Companion Planting: 11 Herbs to Help Your Garden Grow


| 10/21/2010 3:49:30 PM


Tags: Lauren Holt, Companion Planting, Basil, Mint, Organic Gardening, Tarragon, Chive, Borage, Chamomile, Cilantro, Coriander, Tomatoes, Vegetables, Dill, Garlic, Rosemary, Sage, Tips,

L. HoltMaybe you’re just starting to think about gardening, getting an early start on new spring additions to your garden, or debating how to best nurture your herbs through the winter months. Perhaps you’re frustrated with how things turned out this year or worried about future threats to your healthy plants. Whatever your state of mind or the state of your garden, you may want to consider the benefits of companion planting in the future. I don’t even have a garden in my tiny apartment, and I find the concept fascinating.

Companion planting can be an efficient and natural way to protect your garden from pests and promote healthy, glowing growth in all your herbs, vegetables and flowers. Some plants benefit the soil, while others may deter specific pests and diseases or enhance the flavors of fruits and vegetables. Herbs are particularly valuable in the context of trap planting because they can both discourage pests and attract beneficial insects such as ladybugs, bees and butterflies.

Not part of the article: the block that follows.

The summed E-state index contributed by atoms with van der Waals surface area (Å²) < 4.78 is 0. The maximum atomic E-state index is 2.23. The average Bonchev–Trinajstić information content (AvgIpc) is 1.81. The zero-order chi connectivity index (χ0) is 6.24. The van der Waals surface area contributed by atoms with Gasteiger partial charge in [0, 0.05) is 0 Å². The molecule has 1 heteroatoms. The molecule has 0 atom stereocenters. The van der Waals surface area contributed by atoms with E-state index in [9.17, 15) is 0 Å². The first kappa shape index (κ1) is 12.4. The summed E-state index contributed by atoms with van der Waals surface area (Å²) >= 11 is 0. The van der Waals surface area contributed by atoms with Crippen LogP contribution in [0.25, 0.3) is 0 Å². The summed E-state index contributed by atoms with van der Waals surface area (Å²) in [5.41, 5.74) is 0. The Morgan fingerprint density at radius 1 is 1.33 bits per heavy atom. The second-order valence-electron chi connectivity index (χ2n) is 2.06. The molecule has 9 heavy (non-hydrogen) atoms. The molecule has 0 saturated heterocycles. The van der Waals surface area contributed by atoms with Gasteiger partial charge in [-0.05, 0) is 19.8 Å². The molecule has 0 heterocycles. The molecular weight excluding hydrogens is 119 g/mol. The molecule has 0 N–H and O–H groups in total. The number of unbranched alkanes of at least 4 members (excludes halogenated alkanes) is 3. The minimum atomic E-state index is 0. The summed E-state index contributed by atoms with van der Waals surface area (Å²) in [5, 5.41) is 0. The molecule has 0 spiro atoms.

10-21-2010-2 
Tomatoes grow alongside basil and purple-podded peas.
Photo by Cpt. Obvious/courtesy Flickr

http://www.flickr.com/photos/cpt_obvious/ 

When designing your garden, be sure to keep the specific needs of each plant in mind. Often, companion planting is a composition of opposites in terms of shade needs, soil nutrient absorption, depth of root growth, aroma, and speed of growth. Also know that depending on conditions and climate, the following combinations may not be entirely successful. Spacing, relative plant ratios and manner of planting can be very important, and some plants should not be grown near each other. Also, the effects of companion planting are often subtle, and a major pest problem is likely to require other methods. As most companion pairings are not scientifically supported experimentation is the only way to find the best companion herbs for your gardening needs.  Here are some general traditional guidelines to get you started.

Basil: Basil can benefit the growth petunias and the flavors of tomatoes, asparagus, peppers and oregano; it should not be planted near common rue or sage. To increase the essential oils in your basil, plant chamomile or anise.

Borage: Borage acts as a deterrent to tomato hornworms and cabbage worms and is known to attract bees and wasps. It also improves soil composition and helps any plants near it be more resistant to both pests and disease. Plant borage with strawberries, tomatoes or squash to enhance both the flavor and amount of your fruit or vegetable harvest.




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